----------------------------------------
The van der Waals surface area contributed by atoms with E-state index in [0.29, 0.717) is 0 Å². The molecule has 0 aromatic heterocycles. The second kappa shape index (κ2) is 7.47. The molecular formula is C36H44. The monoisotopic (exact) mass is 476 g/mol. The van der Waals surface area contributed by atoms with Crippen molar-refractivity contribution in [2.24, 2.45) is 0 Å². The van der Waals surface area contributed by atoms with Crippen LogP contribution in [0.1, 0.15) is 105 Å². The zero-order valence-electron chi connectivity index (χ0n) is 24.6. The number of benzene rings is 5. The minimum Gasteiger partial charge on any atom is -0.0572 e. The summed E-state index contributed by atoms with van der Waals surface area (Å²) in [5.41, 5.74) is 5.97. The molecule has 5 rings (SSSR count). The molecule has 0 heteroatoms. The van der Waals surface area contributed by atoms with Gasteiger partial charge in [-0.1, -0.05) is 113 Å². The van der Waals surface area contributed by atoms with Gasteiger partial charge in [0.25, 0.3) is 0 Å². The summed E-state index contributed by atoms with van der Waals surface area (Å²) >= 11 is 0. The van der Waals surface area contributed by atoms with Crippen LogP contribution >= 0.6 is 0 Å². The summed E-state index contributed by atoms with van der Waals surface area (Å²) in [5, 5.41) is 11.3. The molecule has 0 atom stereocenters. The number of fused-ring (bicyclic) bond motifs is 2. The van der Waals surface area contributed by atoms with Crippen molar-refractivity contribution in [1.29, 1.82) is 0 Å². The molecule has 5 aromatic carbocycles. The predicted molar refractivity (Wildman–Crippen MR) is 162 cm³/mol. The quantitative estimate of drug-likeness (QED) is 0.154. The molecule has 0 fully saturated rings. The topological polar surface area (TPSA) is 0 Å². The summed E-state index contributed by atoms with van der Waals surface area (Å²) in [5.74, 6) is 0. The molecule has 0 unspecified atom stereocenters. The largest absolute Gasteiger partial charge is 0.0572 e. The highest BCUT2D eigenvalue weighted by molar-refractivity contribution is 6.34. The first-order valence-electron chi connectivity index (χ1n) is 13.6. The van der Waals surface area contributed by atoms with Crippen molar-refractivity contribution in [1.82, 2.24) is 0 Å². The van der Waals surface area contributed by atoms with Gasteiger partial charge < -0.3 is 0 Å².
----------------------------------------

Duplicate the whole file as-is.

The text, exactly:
The van der Waals surface area contributed by atoms with E-state index in [0.29, 0.717) is 0 Å². The molecule has 0 aromatic heterocycles. The second kappa shape index (κ2) is 7.47. The molecular formula is C36H44. The monoisotopic (exact) mass is 476 g/mol. The van der Waals surface area contributed by atoms with Crippen molar-refractivity contribution in [2.24, 2.45) is 0 Å². The van der Waals surface area contributed by atoms with Crippen LogP contribution in [0.1, 0.15) is 105 Å². The zero-order valence-electron chi connectivity index (χ0n) is 24.6. The number of benzene rings is 5. The minimum Gasteiger partial charge on any atom is -0.0572 e. The summed E-state index contributed by atoms with van der Waals surface area (Å²) in [5.41, 5.74) is 5.97. The molecule has 5 rings (SSSR count). The molecule has 0 heteroatoms. The van der Waals surface area contributed by atoms with Gasteiger partial charge in [-0.1, -0.05) is 113 Å². The van der Waals surface area contributed by atoms with Gasteiger partial charge in [0.25, 0.3) is 0 Å². The summed E-state index contributed by atoms with van der Waals surface area (Å²) >= 11 is 0. The van der Waals surface area contributed by atoms with Crippen LogP contribution >= 0.6 is 0 Å². The summed E-state index contributed by atoms with van der Waals surface area (Å²) in [5, 5.41) is 11.3. The molecule has 0 atom stereocenters. The number of fused-ring (bicyclic) bond motifs is 2. The van der Waals surface area contributed by atoms with Crippen molar-refractivity contribution in [1.29, 1.82) is 0 Å². The molecule has 5 aromatic carbocycles. The predicted molar refractivity (Wildman–Crippen MR) is 162 cm³/mol. The quantitative estimate of drug-likeness (QED) is 0.154. The molecule has 0 fully saturated rings. The topological polar surface area (TPSA) is 0 Å². The summed E-state index contributed by atoms with van der Waals surface area (Å²) in [5.74, 6) is 0. The molecule has 0 unspecified atom stereocenters. The largest absolute Gasteiger partial charge is 0.0572 e. The highest BCUT2D eigenvalue weighted by molar-refractivity contribution is 6.34. The first-order valence-electron chi connectivity index (χ1n) is 13.6. The van der Waals surface area contributed by atoms with Crippen molar-refractivity contribution in [1.82, 2.24) is 0 Å². The van der Waals surface area contributed by atoms with Gasteiger partial charge < -0.3 is 0 Å².